It was the sister’s rift (and the reason behind it!) that really intrigued me with this book. But when the sisters all return home for Lola’s birthday there are no explosions for a long time – they’re all walking on eggshells around one another. And when we get each sister’s perspective, McInerney allows the sisters to tease out the feud and the parts they played in it internally – so readers are made privy to the fact that Carrie is haunted by her betrayal of Bett, and thinks maybe her and Matthew’s relationship was doomed from the start because of it. Anna admits the depth of her hurt over her husband’s ongoing affair with a woman and his recent moving out of home. And Bett is able to reason with the fact that she’s always hated playing second-fiddle to both her beautiful sisters, and even if she knew Matthew wasn’t ‘The One’ when he proposed to her, his betrayal with Carrie still stung. All these revelations aren’t uncovered through explosive fights and physical confrontations between the sisters – most of these revelations come in the most hum-drum of internal monologue ways. Yawn.
I actually think the multiple-narratives from each sister is the real detriment to this book, especially since I only liked Bett. She’s the underdog; the bookish, mousy one who never felt adoration from a man, and when she finally did he was snatched away by her blonde little sister. How can you not root for an underdog like that? Even more so when Bett thinks back to her childhood and teenage years, and pinpoints the moment she really started to drift away from her sisters;
It had been the start of a horrible period of her life. From that moment on it seemed as though Anna and Carrie had been set adrift from her, into a world of romance, dates, boys and confidence. Bett had felt like Cinderella and Bessie Bunter rolled into one – overweight, unhappy, finding pleasure only in food and books and her piano.
By comparison, Anna and Carrie were cold and uncaring characters. I couldn’t even rouse a whole lot of sympathy for Anna with her cheating husband and scarred daughter because she was just so cold, and it frustrated me that in flashbacks it’s revealed that she didn’t really side with Bett enough when Carrie revealed her affair.
And, on the topic of Carrie, I hated her. McInerney certainly set her up with the longest distance to fall and be redeemed, but she didn’t even come close to being tolerable. It didn’t help that in flashbacks to her budding love affair with Matthew, Bett hardly figured into Carrie’s wayward heart. And even in present day she apologizes for hurting Bett, but not the affair. I’m sorry; but you steal your sister’s fiancé (regardless of the fact that Bett and Matthew were a poor match) and you’d better have some redemption up your sleeve. Sadly, no. McInerney has kept Carrie as a selfish little brat who hates that everyone blames her for the sister’s feud and silence, but seems reluctant to take that blame on board in any meaningful way. All her scenes just made my skin crawl;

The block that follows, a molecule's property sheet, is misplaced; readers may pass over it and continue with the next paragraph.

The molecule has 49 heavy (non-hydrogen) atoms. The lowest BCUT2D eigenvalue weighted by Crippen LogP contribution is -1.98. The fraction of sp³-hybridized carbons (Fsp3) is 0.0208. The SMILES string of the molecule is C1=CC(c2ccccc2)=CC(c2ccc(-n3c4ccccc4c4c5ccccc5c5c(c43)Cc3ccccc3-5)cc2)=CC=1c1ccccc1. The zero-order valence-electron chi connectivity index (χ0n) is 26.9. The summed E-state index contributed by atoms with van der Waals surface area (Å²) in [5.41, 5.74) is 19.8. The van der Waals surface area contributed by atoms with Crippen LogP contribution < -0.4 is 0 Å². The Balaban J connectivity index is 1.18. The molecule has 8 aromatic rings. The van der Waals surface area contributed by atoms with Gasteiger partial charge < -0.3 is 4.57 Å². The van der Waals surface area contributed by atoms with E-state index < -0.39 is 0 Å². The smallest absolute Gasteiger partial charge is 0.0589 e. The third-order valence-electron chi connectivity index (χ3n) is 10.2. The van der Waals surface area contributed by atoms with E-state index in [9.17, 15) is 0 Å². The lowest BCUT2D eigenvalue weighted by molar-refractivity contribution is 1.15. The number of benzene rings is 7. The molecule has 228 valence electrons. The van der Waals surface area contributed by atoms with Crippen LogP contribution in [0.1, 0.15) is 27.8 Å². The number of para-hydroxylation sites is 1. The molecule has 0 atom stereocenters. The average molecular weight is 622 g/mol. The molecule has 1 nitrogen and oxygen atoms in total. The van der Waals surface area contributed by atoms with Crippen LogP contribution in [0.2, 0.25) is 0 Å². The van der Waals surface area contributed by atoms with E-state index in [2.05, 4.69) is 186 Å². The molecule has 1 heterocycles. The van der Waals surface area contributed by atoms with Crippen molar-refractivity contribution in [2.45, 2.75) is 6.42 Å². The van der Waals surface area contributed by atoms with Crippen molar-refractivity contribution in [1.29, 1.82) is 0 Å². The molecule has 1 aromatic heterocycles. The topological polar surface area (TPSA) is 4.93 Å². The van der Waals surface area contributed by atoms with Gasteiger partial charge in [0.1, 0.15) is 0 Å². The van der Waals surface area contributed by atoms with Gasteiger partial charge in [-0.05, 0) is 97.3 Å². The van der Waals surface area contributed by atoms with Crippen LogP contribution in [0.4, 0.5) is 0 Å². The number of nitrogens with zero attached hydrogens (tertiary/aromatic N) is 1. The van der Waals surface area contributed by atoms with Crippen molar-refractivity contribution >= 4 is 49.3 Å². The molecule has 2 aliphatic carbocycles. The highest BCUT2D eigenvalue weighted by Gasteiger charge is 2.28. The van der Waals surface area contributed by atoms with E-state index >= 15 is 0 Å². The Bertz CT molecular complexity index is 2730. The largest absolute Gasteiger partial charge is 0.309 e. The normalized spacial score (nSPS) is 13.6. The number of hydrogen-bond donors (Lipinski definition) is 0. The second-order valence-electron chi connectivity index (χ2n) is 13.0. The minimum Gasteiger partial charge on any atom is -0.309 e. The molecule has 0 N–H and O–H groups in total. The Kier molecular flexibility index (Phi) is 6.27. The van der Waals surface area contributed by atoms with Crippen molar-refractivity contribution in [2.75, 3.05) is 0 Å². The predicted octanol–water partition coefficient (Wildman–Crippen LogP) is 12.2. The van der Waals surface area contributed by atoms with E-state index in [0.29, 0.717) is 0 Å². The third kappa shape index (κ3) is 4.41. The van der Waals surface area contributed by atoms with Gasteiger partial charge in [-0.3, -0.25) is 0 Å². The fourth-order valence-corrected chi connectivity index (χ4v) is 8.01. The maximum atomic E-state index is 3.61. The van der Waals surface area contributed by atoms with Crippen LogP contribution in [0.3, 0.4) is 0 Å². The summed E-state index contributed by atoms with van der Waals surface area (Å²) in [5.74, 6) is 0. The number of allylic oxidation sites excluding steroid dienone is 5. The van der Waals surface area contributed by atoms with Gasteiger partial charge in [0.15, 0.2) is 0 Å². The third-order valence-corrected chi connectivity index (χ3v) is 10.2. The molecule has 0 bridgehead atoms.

‘Are you still sleeping with her?’
Matthew looked uncomfortable. ‘I can’t. I want it to be you. It wouldn’t be fair.’
It made her feel better, for herself, even while she felt sorry for Bett. But it just seemed out of her control, out of their control, as though it was fated, and destined and all the magical things.
For me, Bett should have been the one-and-only narrative star of this book. She was all I cared about, and I'd have loved if this was about her coming home to confront her sister, her ex-fiancé (now brother-in-law!) and move on to her own happiness. As it is, McInerney gives so much page-time to all the sisters that even when Bett is given a romance it’s rushed and reliant on what happened with a young man some years ago. Especially underwhelming when Bett is the underdog all readers will be rooting for, and her happily-ever-after is underplayed and under-developed.
The plot of the book goes into wacky-wonky territory when Grandma Lola tries to play peace-keeper and bring the sisters back together by way of a town play she insists they put on for her. And, yes, it’s as crazy and contrived as it sounds.
But in the last 50 or so pages McInerney must have sensed that the weighty plot points promised in the first chapter hadn’t really been delivered (especially after they were so easily resolved) so she throws out a curveball climax in the last few chapters that is such a blatant plea to pull on reader’s heartstrings that it’s embarrassing. Even more so when it comes too little too late and probably would have worked better as the premise or not at all.
Any rating I give this book is for Bett – who I did like throughout and wish I'd been able to spend more (/all) time with. Otherwise, this was a book with big emotional promises that should have been a family saga/drama but quickly devolved into internal-monologue hell, wacky town melodrama and a ridiculous last-minute climax. Yikes.